Treatment and Prevention

There is no specific preventative measure for peanut allergies.

Apart from avoiding contact with peanuts, or peanut-containing products, researchers have come up with some therapies. In oral immunotherapy, for example, children are given high doses of peanuts at an early age, so they become immune to it. That is why it is also known as desensitization. According to the National Institute of Allergy and Infectious Diseases introducing peanuts into children’s diets as early as possible (figuratively 4 to 6 months) is beneficial, especially in infants who suffer from other food allergies or eczema.

The National Institute of Allergy and Infectious Diseases (NIAID) suggests that pregnant women remove peanuts from their diets as there is a link between others who consume peanuts and their children developing peanut allergies.

Of course, you should always stay prepared for an allergic reaction. No matter how hard you avoid them, you will find yourself exposed to peanuts at some point. So try your best to stay away, and if you have a reaction, get help. Do not just carry an epinephrine auto-injector, but also learn how and when to use it and replace it if expired.

Should I Rush to the Doctor?

If you see mild peanut allergy symptoms, set an appointment with a doctor that will help you diagnose your allergy and help you treat it. However, if you face more severe symptoms such as difficulty in breathing, low blood pressure, lightheadedness, or feeling dizzy, then rush to the emergency room immediately.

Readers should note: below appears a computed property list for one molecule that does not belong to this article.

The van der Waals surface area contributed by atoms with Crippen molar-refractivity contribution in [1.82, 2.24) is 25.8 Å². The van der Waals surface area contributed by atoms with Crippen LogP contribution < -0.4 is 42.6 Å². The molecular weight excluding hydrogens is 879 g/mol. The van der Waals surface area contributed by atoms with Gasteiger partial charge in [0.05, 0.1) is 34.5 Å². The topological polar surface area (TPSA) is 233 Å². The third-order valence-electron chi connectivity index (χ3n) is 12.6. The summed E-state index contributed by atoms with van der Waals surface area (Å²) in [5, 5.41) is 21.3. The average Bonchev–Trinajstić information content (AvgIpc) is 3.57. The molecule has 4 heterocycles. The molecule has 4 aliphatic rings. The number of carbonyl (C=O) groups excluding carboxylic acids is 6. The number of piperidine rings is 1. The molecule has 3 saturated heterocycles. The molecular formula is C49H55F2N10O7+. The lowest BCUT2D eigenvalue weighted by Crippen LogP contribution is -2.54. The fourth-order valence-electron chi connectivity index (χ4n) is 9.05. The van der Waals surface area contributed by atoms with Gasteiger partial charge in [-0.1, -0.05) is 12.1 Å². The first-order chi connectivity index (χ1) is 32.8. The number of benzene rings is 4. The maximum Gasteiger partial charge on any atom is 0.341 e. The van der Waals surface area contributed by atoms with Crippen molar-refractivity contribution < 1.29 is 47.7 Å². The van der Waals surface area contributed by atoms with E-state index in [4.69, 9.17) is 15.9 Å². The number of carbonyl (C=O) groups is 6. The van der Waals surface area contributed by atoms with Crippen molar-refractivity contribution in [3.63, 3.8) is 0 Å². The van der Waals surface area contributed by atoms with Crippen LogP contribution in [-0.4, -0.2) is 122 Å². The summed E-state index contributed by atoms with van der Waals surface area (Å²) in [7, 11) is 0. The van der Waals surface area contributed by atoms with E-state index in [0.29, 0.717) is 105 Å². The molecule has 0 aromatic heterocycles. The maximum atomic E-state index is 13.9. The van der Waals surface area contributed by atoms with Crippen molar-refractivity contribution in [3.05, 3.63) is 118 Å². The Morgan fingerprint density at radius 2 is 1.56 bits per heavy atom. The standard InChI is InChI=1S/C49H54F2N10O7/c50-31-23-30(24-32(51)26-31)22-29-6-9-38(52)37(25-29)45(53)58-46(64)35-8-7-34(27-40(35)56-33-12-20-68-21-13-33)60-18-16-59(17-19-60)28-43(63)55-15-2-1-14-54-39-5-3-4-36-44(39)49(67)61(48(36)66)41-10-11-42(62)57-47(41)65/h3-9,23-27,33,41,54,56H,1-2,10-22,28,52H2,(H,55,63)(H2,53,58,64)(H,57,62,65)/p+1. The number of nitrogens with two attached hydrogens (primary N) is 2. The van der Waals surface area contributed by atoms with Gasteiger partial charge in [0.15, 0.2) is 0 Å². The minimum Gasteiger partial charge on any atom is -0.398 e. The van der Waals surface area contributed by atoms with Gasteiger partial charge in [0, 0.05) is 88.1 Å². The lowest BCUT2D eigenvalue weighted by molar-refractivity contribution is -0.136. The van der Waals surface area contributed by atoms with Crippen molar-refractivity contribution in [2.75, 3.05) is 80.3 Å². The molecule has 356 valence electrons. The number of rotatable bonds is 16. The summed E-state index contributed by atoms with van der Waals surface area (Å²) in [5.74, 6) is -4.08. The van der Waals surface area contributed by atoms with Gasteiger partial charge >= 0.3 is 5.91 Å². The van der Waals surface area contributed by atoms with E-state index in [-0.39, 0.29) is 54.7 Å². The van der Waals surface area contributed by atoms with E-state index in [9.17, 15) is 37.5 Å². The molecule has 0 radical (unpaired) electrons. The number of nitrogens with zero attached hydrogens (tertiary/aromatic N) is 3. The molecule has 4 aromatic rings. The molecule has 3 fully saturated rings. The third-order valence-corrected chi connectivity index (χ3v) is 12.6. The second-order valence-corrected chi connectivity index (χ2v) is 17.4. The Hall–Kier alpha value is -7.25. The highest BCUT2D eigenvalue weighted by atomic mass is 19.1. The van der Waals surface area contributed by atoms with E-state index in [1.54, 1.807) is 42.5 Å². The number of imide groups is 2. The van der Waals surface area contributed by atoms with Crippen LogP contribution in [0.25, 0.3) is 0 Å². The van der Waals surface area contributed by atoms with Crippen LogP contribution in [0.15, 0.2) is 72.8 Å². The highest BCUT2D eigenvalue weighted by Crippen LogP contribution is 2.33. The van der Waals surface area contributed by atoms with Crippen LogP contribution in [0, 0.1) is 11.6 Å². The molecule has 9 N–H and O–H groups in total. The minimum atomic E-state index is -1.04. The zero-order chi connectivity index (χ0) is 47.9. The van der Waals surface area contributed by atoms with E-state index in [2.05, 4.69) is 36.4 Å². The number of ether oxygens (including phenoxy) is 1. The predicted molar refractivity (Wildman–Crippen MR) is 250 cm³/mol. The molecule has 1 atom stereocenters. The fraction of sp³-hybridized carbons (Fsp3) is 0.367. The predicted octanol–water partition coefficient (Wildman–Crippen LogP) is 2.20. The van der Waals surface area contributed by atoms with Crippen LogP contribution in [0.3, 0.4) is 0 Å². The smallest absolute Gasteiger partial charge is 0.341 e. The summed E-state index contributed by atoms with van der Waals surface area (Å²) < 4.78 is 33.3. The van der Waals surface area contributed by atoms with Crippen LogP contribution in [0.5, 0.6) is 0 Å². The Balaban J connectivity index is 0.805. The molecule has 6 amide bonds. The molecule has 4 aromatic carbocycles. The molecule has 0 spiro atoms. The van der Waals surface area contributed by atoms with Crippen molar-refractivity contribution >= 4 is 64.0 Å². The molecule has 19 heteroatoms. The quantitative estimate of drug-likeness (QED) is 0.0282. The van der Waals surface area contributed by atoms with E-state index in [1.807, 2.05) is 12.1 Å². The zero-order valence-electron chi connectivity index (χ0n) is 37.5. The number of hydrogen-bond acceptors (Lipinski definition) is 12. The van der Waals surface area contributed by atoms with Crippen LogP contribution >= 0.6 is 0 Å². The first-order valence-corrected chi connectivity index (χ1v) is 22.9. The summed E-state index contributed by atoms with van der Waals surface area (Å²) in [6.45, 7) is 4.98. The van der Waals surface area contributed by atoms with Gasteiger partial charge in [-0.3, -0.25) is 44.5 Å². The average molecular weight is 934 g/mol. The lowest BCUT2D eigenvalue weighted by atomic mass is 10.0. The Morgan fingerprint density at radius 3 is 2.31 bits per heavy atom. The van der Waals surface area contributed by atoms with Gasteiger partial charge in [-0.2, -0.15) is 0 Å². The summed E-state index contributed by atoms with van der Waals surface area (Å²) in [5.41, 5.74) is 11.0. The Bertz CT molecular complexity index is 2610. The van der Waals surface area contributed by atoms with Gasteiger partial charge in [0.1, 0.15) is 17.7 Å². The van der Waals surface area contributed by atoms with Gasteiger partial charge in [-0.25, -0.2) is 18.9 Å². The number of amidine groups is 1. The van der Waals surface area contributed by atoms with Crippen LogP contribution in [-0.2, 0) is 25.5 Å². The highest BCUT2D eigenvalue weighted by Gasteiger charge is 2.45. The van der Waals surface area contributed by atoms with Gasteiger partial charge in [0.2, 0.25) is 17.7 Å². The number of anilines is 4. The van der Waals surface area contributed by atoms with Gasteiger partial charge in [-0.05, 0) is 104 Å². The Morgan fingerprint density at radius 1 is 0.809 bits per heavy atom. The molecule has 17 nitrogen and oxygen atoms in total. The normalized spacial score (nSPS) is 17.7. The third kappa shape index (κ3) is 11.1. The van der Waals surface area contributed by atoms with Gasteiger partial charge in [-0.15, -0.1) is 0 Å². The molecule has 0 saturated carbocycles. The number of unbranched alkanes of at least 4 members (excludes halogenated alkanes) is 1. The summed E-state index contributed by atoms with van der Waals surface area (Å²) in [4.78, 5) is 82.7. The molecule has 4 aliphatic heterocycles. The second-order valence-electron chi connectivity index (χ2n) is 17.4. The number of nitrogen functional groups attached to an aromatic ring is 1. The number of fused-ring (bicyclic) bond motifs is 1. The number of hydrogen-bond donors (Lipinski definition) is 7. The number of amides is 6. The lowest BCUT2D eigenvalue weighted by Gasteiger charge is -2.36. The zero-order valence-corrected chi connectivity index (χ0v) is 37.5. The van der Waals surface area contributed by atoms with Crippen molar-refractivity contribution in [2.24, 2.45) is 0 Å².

If you carry an epinephrine auto-injector and have an anaphylactic reaction, administer it immediately. However, go to the emergency room later on as you may get a delayed reaction.

See Also: Shellfish Allergy Testing, Treatment, and Prognosis: A Guideline

We offer allergy tests at Family Medicine Austin and our trained technicians can help you devise the perfect treatment plan for it. According to a study, 23 of 36 children tested showed peanut allergy symptoms. A peanut allergy might be lethal, so if you or any of your loved ones show any symptoms of a peanut allergy, do not wait until it is too late and book an appointment.

Family Medicine Austin

Written by Jeannette

I am Jeannette, the medical writing specialist here at Family Medicine Austin. I have over five years of experience working with a range of medical and healthcare across the U.S.